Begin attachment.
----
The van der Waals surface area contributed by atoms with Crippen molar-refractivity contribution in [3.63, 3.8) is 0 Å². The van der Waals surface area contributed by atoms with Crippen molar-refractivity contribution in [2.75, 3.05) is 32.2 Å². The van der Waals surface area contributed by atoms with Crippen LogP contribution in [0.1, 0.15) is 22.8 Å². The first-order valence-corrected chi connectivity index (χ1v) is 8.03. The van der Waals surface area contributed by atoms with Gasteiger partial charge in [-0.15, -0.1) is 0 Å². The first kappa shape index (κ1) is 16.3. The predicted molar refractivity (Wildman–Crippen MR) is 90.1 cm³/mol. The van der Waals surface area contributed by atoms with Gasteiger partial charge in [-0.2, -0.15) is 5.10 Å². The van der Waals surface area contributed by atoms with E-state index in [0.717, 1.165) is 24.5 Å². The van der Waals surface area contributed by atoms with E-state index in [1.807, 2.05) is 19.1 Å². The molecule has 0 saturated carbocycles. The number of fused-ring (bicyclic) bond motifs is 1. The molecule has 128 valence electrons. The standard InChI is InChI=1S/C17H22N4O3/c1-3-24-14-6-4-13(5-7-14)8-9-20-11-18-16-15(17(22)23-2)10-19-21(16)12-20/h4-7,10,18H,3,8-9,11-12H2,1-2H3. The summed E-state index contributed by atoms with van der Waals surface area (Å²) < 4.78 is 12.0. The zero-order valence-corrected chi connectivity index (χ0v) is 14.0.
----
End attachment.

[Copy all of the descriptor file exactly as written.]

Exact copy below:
The van der Waals surface area contributed by atoms with Crippen molar-refractivity contribution in [3.63, 3.8) is 0 Å². The van der Waals surface area contributed by atoms with Crippen molar-refractivity contribution in [2.75, 3.05) is 32.2 Å². The van der Waals surface area contributed by atoms with Crippen LogP contribution in [0.1, 0.15) is 22.8 Å². The first-order valence-corrected chi connectivity index (χ1v) is 8.03. The van der Waals surface area contributed by atoms with Gasteiger partial charge in [-0.15, -0.1) is 0 Å². The first kappa shape index (κ1) is 16.3. The predicted molar refractivity (Wildman–Crippen MR) is 90.1 cm³/mol. The van der Waals surface area contributed by atoms with Gasteiger partial charge in [-0.2, -0.15) is 5.10 Å². The van der Waals surface area contributed by atoms with E-state index in [0.717, 1.165) is 24.5 Å². The van der Waals surface area contributed by atoms with E-state index in [1.807, 2.05) is 19.1 Å². The molecule has 0 saturated carbocycles. The number of fused-ring (bicyclic) bond motifs is 1. The molecule has 128 valence electrons. The standard InChI is InChI=1S/C17H22N4O3/c1-3-24-14-6-4-13(5-7-14)8-9-20-11-18-16-15(17(22)23-2)10-19-21(16)12-20/h4-7,10,18H,3,8-9,11-12H2,1-2H3. The summed E-state index contributed by atoms with van der Waals surface area (Å²) < 4.78 is 12.0. The zero-order valence-corrected chi connectivity index (χ0v) is 14.0.